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  1. #1
    Join Date
    Mar. 31, 2004
    Location
    Upper Peninsula, Michigan
    Posts
    1,966

    Default Riding outside, in the snow... how to prepare ring/horse shoes?

    I'd love to not board out this winter.

    At home, I don't have an indoor. We get snow. Lots.

    As a kid I took lessons at a barn down the road year round. In winter, we rode outside. The trainer just plowed the "arena" and we actually were able to jump on the snow when the "footing" was good. Sometimes we couldn't ride, other times we could. I don't recall any issues with snowballs but I was really young.

    So what do I do to my "ring" to make it rideable? DH has a tractor with a bucket, a rototiller and a drag. Also has a brushog and a post hole digger, but I don't think those are helpful in this situation.

    Footing is a sand/clay mix that is sometimes too slippery when wet in the spring/fall. It is makeshift until we get our new place organized.

    What "snowball" solutions do you have? Two horses are shod (one up front and one all around) and one is barefoot. DH can put snowball pads on them but he says he isn't sure which pads are most effective. He can also do borium or I'll do studs, whichever is most effective.

    Basically, I want to keep one in work, and get 2 fit if at all possible.



  2. #2
    Join Date
    Dec. 6, 2000
    Location
    SE Mass
    Posts
    4,065

    Default

    Two different issues. Ring prep is pre-snow. For the ring, you can add Mag Chloride to keep it from freezing, but if you don't have great drainage, it won't work. I don't add anything, and I don't have fabulous drainage, so it freezes. I do try to drag it flat BEFORE the freeze so that once it snows, there are no divets and ruts to catch feet under the snow.

    Horse prep is post-snow.

    So long as we have snow, I can ride. The horse has popper pads in front, rim pads in the back and little caulks all around on the heels.

    Forgot to add, barefoot is great in the snow.



  3. #3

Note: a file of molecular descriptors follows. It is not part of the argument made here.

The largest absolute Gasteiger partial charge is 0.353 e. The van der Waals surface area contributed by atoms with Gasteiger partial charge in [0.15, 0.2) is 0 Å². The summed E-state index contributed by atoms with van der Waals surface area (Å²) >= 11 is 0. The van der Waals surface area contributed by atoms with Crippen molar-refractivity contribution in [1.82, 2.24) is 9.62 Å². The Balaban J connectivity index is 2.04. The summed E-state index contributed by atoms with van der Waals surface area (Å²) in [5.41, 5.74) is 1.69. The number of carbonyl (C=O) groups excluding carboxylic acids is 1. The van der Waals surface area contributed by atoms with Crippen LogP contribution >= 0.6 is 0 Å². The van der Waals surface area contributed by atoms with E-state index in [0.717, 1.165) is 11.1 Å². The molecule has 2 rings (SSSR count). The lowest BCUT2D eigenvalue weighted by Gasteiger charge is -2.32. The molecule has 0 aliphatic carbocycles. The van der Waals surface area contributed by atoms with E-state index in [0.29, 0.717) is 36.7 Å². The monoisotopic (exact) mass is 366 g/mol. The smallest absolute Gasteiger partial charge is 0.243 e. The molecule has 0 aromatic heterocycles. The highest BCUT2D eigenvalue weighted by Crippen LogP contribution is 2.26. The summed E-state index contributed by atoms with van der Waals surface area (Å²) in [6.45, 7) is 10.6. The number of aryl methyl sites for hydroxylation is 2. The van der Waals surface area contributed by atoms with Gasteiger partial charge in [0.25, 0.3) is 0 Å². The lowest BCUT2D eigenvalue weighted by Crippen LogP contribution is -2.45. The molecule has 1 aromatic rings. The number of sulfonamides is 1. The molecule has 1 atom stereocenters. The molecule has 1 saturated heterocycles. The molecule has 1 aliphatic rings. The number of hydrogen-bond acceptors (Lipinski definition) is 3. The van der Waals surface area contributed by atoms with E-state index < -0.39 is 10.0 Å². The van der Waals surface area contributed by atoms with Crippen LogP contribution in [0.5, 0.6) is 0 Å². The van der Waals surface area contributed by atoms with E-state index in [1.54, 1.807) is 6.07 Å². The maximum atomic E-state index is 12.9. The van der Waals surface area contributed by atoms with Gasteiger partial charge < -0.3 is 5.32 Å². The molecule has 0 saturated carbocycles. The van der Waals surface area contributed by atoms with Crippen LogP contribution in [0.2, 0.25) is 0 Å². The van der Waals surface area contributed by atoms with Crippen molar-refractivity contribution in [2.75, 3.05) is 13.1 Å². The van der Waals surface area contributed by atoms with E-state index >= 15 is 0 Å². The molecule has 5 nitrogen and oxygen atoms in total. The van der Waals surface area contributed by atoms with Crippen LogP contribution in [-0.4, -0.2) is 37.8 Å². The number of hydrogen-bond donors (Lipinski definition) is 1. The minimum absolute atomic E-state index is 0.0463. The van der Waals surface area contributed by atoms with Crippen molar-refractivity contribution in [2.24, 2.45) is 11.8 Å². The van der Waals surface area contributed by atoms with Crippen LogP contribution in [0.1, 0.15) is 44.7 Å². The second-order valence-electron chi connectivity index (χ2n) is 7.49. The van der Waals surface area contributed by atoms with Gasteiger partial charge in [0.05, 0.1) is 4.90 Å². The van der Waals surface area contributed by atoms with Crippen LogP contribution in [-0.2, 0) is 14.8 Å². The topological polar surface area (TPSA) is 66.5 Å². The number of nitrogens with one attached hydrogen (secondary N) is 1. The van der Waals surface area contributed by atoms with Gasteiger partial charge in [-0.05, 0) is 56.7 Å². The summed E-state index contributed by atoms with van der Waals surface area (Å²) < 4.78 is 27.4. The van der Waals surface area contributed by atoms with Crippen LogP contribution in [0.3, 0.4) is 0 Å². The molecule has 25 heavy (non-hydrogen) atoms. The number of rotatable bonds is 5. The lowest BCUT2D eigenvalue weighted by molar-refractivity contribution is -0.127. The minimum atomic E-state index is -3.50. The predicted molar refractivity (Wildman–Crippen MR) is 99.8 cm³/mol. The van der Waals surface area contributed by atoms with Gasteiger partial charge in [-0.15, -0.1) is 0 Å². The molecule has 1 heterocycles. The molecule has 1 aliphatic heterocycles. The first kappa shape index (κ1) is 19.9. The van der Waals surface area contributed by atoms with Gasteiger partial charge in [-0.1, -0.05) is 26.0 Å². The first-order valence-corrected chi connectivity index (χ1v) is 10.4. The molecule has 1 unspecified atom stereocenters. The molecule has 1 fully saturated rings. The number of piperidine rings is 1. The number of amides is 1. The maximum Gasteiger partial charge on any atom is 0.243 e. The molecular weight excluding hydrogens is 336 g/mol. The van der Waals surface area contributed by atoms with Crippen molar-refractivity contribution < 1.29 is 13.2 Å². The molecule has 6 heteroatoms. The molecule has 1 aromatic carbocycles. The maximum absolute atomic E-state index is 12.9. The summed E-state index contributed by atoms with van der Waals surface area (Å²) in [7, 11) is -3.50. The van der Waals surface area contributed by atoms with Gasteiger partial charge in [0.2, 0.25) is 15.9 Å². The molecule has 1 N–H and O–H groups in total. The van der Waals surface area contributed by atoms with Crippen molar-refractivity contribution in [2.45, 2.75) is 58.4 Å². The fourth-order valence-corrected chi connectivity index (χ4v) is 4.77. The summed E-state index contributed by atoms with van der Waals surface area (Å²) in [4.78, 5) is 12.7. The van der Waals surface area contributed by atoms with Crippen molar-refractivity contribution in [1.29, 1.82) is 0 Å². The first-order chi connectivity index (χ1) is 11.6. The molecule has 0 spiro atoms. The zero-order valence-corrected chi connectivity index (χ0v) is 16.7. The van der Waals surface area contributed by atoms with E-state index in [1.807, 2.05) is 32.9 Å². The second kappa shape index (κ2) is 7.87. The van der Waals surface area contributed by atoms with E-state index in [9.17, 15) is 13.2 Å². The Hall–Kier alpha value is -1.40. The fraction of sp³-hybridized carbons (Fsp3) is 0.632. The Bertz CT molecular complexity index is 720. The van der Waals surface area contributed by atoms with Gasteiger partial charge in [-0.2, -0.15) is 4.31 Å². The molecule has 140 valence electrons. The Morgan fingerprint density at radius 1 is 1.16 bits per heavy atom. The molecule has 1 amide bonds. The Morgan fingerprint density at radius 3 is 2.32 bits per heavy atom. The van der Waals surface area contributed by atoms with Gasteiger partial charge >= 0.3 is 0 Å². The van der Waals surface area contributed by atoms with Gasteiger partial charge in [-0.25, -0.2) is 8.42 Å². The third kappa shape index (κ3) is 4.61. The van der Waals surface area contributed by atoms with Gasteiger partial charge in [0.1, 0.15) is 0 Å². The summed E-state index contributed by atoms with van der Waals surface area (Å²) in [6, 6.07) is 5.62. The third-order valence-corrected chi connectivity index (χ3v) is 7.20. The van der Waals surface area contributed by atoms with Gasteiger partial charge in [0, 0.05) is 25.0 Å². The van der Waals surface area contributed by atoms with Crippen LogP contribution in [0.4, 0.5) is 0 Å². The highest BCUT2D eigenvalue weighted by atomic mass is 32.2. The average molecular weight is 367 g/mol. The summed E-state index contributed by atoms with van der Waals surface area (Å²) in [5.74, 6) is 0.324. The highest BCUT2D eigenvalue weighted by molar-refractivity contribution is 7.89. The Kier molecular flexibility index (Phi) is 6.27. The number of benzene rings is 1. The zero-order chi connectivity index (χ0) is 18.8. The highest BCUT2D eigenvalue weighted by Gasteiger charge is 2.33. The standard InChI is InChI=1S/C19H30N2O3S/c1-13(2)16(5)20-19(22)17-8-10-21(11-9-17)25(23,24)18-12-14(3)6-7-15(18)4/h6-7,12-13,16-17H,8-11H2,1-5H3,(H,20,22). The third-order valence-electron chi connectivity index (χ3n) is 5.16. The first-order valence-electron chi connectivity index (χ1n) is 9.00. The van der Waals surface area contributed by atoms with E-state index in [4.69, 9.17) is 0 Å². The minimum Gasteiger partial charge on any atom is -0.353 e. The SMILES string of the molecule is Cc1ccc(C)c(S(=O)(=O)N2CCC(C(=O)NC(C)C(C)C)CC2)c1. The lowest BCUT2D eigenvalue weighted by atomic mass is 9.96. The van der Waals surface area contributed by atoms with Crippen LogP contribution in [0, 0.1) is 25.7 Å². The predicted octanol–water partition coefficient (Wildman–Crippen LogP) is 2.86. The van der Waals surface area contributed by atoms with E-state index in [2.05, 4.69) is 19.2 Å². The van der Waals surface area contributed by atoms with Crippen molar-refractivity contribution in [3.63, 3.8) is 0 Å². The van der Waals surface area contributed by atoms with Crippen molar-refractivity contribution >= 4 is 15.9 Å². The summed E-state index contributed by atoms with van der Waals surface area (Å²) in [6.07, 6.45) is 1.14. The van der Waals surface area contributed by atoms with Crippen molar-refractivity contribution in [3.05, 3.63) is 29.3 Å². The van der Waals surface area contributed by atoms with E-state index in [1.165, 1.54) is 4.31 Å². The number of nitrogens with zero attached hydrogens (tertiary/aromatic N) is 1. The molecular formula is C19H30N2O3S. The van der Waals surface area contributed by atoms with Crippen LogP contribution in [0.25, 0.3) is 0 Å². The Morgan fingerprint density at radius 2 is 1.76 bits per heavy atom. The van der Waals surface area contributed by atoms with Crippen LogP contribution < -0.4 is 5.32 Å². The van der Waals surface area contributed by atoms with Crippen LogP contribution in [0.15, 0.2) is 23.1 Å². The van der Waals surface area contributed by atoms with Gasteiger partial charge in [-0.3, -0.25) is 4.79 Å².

Join Date
    May. 3, 2004
    Location
    Ontario
    Posts
    789

    Default

    The only problem I have ever had with riding in the winter, is not with the horses feet, but the condition of the snow.
    Once you have ridden in the snow, the paths/tracks that you make will then ice over.
    If it snows again, you now have snow over ice, and you cannot see the ice.
    I have a 10 acre field I used to ride in and I managed to find good fresh snow most of the time.
    Now I'm old and board out for the winters....



  4. #4
    Join Date
    Oct. 20, 2007
    Posts
    645

    Default

    Quick fix to prevent snowballs= Pam cooking spray! Just clean hoof, spray and then ride!
    ---^v---^v---^v----------------------^v---^v---^v---
    For a moment there, you bored me to death



  5. #5
    Join Date
    Mar. 31, 2004
    Location
    Upper Peninsula, Michigan
    Posts
    1,966

    Default

    Quote Originally Posted by IFG View Post
    Two different issues. Ring prep is pre-snow. For the ring, you can add Mag Chloride to keep it from freezing, but if you don't have great drainage, it won't work. I don't add anything, and I don't have fabulous drainage, so it freezes. I do try to drag it flat BEFORE the freeze so that once it snows, there are no divets and ruts to catch feet under the snow.

    Horse prep is post-snow.

    So long as we have snow, I can ride. The horse has popper pads in front, rim pads in the back and little caulks all around on the heels.

    Forgot to add, barefoot is great in the snow.
    I think the ship has sailed on ring prep. But if we get a warm day I'll have DH drag it. We got a TON of rain before it froze/snowed so dragging it was an absolute mess/waste of time and was pushing the sand down beneath the clay. MagChloride is a nice idea but I'm pretty sure the ground would freeze here no matter what and our drainage is marginal. I'll pass on the word about the pads!

    Fortunately one maybe two will be able to be barefoot.

    Quote Originally Posted by Mallard View Post
    The only problem I have ever had with riding in the winter, is not with the horses feet, but the condition of the snow.
    Once you have ridden in the snow, the paths/tracks that you make will then ice over.
    If it snows again, you now have snow over ice, and you cannot see the ice.